Barrell Bourbon Batch 011 Review

Gaining a larger following with each batch, Barrell Craft Spirits has released their latest bourbon.  Batch 011 is a six-year-old bourbon distilled in Tennessee.  Like previous releases, Batch 011 is bottled at cask strength.  In this case 57.4%, or 114.8 proof.  The mash bill for this one is 70% corn, 25% rye, and 5% malted barley.  The high amount of rye should provide a bit of extra spice.  Let’s see how it fares.

The nose kicks things off with spices (cinnamon, allspice, cloves) thanks to the rye grain, followed by thick caramel.  A little airtime develops a bit of sweet corn, along with a buttery dough that reminds me of unbaked cinnamon rolls.  The entry is a little hot, with initial notes of light caramel and slightly sharp rye spice.  There’s a little development beyond that, with hints of cinnamon candy and some herbs emerging.  The finish is chest-warming, and surprisingly clean, with just a short burst of light brown sugar and cinnamon.

In our current “older is better” age (not true, by the way), a six-year-old bourbon might grab the attention of those looking for older releases.  There’s definitely quality in the crafting of the whiskies that make up this batch.  Batch 011 might not turn heads, but it is a beautiful example of a delicious, classic bourbon and shouldn’t be overlooked.  8/10

Thanks to Barrell Bourbon for the sample!  As always, all thoughts and opinions are my own.

The Search for the Perfect Boilermaker

I have to confess – I’m not much of a beer guy.  I like beer, but I don’t LOVE beer.  More times than not I’d rather reach for a glass of whiskey than a pint of beer.  That said, there are a few local brews I keep around for a pour from time to time.  So when Bulleit asked if I’d like to put together Boilermaker pairings with their whiskey brand and write about it, I thought this could be fun.  Bulleit provided their standard bourbon, rye and 10-year-old bourbon for this little experiment, along with gift cards to purchase some beer to pair with their whiskies.

If you don’t know, a Boilermaker is a glass of whiskey and a shot of beer.  Wait… that’s not right, but it’s definitely not wrong!  A Boilermaker is a pairing of beer and whiskey.  There are three traditional ways of enjoying the pairing.  First, you can down a shot of whiskey and chase with the beer.  Secondly, you can drop the whiskey inside the beer and drink, a la the Car Bomb.  Lastly, and my preferred method, is to alternately sip on both.  I decided to stick with two different beer brands – Louisiana’s Abita and Irish favorite Guinness.  What follows is a rundown of my favorite pairings.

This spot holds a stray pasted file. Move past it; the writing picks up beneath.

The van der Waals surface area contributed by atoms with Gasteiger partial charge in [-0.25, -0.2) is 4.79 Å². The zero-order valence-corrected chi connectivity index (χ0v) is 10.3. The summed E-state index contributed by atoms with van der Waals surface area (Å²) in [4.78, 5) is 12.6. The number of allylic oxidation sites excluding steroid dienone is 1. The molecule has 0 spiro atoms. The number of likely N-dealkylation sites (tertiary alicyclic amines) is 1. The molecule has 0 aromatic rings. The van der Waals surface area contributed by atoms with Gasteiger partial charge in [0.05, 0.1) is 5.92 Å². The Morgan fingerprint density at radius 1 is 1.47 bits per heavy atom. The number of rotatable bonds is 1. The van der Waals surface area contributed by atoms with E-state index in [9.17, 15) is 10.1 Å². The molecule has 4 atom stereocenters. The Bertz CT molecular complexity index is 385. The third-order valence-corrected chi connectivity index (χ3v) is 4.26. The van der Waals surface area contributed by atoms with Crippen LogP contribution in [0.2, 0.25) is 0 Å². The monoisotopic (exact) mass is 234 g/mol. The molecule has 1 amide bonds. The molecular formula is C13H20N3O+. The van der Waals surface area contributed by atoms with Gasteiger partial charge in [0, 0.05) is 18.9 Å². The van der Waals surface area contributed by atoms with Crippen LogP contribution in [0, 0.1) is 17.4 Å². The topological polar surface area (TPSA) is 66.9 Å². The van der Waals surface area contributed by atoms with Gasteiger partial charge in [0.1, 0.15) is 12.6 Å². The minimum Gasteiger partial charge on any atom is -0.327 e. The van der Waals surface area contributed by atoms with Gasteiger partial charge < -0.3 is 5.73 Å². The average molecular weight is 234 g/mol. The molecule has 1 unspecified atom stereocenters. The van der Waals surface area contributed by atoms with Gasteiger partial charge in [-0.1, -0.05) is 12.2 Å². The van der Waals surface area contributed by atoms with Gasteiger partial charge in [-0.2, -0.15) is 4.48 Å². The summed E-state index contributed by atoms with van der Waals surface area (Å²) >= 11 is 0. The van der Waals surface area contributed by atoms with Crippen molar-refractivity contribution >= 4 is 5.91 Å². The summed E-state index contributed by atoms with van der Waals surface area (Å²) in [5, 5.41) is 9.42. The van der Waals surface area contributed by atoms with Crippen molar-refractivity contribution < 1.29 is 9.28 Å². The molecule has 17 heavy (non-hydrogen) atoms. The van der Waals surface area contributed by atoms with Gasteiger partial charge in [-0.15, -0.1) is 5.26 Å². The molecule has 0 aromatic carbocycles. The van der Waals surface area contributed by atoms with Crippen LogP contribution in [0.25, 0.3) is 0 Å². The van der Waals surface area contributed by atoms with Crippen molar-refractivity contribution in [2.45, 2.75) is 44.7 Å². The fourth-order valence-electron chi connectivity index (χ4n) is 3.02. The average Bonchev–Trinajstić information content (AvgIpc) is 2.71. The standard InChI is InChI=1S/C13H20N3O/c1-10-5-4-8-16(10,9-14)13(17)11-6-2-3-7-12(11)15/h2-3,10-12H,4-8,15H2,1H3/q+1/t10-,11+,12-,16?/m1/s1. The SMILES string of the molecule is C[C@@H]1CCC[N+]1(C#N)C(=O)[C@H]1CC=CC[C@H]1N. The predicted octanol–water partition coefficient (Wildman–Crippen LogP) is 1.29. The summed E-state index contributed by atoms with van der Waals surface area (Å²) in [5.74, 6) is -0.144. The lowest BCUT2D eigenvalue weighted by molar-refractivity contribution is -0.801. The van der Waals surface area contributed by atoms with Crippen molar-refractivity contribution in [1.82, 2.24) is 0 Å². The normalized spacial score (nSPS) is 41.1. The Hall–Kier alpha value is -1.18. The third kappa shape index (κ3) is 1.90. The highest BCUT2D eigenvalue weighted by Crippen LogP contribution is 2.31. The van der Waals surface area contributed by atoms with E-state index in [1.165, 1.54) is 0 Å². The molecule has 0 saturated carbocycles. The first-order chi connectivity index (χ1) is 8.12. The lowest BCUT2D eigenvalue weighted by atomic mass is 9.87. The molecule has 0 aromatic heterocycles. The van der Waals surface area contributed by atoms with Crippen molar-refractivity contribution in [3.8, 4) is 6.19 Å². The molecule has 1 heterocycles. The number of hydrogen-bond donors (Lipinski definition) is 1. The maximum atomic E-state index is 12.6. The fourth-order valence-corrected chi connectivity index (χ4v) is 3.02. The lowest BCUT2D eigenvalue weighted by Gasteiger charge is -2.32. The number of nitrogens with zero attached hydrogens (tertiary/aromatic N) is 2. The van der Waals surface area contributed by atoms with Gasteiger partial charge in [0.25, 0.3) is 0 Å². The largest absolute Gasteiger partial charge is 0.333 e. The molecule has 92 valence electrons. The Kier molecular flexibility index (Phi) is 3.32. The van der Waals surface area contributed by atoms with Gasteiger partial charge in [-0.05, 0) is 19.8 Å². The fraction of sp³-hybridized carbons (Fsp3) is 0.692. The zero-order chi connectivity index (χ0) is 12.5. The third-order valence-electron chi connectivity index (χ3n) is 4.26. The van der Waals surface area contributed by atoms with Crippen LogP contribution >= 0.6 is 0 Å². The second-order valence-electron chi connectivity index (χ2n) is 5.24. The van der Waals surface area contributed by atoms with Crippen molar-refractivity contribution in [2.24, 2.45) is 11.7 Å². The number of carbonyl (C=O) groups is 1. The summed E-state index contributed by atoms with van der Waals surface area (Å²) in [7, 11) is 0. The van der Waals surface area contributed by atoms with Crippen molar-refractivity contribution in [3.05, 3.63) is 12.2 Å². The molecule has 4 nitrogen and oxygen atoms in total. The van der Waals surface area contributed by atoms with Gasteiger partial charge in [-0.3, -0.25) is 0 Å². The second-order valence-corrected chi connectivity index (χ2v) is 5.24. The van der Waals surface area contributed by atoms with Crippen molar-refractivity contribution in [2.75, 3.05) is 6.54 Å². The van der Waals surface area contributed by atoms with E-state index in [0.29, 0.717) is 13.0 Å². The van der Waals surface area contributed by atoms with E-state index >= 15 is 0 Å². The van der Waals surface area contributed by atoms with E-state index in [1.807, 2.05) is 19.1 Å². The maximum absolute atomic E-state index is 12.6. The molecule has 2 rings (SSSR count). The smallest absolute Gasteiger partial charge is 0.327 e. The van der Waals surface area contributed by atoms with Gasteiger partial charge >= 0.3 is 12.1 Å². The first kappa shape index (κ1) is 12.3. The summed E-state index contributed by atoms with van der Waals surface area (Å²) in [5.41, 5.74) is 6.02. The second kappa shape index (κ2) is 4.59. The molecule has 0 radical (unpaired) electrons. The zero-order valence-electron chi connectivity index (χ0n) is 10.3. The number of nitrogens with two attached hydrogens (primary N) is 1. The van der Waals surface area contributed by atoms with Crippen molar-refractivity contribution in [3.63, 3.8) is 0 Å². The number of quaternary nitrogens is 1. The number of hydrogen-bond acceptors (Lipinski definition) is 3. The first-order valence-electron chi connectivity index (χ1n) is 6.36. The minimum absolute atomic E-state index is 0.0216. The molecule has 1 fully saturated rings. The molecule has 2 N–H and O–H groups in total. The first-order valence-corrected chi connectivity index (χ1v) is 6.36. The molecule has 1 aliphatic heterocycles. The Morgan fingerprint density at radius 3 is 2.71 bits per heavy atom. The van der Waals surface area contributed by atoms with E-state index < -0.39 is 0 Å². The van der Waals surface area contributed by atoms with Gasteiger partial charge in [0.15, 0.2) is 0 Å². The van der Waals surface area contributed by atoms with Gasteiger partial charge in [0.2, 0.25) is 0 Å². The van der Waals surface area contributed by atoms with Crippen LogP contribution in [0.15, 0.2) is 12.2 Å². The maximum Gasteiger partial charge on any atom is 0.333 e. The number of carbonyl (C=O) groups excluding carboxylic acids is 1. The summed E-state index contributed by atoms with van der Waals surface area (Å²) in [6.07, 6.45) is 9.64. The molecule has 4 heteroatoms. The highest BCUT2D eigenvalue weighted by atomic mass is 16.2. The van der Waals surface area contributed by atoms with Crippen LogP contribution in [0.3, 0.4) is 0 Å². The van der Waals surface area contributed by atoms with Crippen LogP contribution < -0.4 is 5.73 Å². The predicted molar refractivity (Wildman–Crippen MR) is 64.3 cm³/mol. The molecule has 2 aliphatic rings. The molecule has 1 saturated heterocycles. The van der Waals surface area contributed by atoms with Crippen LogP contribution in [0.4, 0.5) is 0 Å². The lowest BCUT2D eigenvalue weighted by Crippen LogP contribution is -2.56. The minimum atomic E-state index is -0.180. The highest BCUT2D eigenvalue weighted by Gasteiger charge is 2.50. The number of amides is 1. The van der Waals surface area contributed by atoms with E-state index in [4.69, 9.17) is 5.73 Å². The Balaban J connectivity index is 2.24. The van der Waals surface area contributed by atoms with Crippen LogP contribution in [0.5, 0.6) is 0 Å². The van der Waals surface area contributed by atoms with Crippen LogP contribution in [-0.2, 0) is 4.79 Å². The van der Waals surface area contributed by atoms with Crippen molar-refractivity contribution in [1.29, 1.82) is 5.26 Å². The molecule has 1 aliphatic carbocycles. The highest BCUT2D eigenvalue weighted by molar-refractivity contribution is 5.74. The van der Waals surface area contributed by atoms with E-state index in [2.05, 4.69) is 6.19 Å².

Let’s start with Bulleit Bourbon.  Bulleit stands out of the crowd a bit with its signature spicy flavor profile, due to the large percentage of rye in its mash bill.  Tom Bulleit told me in the past that percentage is about a third, with the other two thirds being corn and a touch of malted barley.  Bulleit is bottled at 90 proof, so it is strong enough to stand out in cocktails but also makes a great daily sipper.

I first paired Bulleit with Abita Amber, the brewery’s best seller and one of my favorite beers.  According to Abita’s website, Amber is a “Munich style lager brewed with pale and caramel malts and German Perle hops.”  It’s medium-bodied, and has some caramel and malt flavors.  Bulleit’s own caramel notes sit nicely with the beer.  The bourbon’s spicy character shines here, cutting right through the beer’s caramel/toffee nature.

Next up was a pairing with Abita’s Sweet Orange Lager.  This beer, brewed with pilsner and wheat malts, with Louisiana sweet oranges added, is on the sweet side.  It is light, slighlty malty, and features a heavy dose of sweet citrus.  Citrus pairs well with bourbon – see just about any old cocktail!  Bulleit’s rye spice interweaves beautifully with the lager’s sweet oranges.  Delicous, but definitely on the sweeter side.

Please ignore the poor pour of Guinness.

Next on the docket was Bulleit Rye.  Distilled at MGP in Indiana using their 95% rye mashbill, Bulleit Rye whiskey is a spicy and a bit dry.  I thought I’d start with Guinness Draught.  The rich, chocolate malt creates a nice bed for the spicy rye whiskey.  However, there was something about it that didn’t quite click.  It wasn’t my favorite pairing, but it was an interesting one.  

I also tried Guinness Blonde, which worked much better.  The beer was light and crisp, allowing for the rye whiskey to take center stage.

Bulleit Rye was also paired with Abita Amber, but the rye whiskey’s spice threw the whole thing out of balance.